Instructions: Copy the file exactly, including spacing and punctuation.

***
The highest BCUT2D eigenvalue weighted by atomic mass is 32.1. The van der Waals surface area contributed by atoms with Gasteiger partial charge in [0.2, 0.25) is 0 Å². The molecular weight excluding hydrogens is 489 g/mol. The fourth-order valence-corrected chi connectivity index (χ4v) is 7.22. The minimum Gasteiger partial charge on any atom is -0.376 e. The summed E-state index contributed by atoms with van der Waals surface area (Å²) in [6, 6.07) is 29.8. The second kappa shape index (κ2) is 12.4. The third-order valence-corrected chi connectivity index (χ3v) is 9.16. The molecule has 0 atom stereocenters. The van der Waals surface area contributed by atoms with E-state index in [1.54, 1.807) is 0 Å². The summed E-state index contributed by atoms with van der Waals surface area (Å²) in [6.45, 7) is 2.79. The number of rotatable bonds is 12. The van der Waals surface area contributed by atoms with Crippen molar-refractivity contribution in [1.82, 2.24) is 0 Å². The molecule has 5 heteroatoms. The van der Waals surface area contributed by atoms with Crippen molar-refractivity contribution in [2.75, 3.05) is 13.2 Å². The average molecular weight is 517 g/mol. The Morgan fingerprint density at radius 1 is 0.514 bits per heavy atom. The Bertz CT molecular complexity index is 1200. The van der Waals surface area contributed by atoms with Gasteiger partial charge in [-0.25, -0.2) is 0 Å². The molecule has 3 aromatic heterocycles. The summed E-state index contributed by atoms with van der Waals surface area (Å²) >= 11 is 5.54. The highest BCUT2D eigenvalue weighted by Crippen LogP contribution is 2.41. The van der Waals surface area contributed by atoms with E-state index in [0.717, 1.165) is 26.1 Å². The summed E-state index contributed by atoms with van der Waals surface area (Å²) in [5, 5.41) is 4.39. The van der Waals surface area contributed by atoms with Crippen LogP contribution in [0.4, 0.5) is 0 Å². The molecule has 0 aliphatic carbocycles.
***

The highest BCUT2D eigenvalue weighted by atomic mass is 32.1. The van der Waals surface area contributed by atoms with Gasteiger partial charge in [0.2, 0.25) is 0 Å². The molecular weight excluding hydrogens is 489 g/mol. The fourth-order valence-corrected chi connectivity index (χ4v) is 7.22. The minimum Gasteiger partial charge on any atom is -0.376 e. The summed E-state index contributed by atoms with van der Waals surface area (Å²) in [6, 6.07) is 29.8. The second kappa shape index (κ2) is 12.4. The third-order valence-corrected chi connectivity index (χ3v) is 9.16. The molecule has 0 atom stereocenters. The van der Waals surface area contributed by atoms with E-state index in [1.54, 1.807) is 0 Å². The summed E-state index contributed by atoms with van der Waals surface area (Å²) in [6.45, 7) is 2.79. The number of rotatable bonds is 12. The van der Waals surface area contributed by atoms with Crippen molar-refractivity contribution in [1.82, 2.24) is 0 Å². The molecule has 5 heteroatoms. The van der Waals surface area contributed by atoms with Crippen molar-refractivity contribution in [2.75, 3.05) is 13.2 Å². The average molecular weight is 517 g/mol. The Morgan fingerprint density at radius 1 is 0.514 bits per heavy atom. The Bertz CT molecular complexity index is 1200. The van der Waals surface area contributed by atoms with Gasteiger partial charge in [-0.25, -0.2) is 0 Å². The molecule has 3 aromatic heterocycles. The summed E-state index contributed by atoms with van der Waals surface area (Å²) >= 11 is 5.54. The highest BCUT2D eigenvalue weighted by Crippen LogP contribution is 2.41. The van der Waals surface area contributed by atoms with E-state index in [0.717, 1.165) is 26.1 Å². The summed E-state index contributed by atoms with van der Waals surface area (Å²) in [5, 5.41) is 4.39. The van der Waals surface area contributed by atoms with Crippen LogP contribution in [0.4, 0.5) is 0 Å². The molecule has 0 aliphatic carbocycles.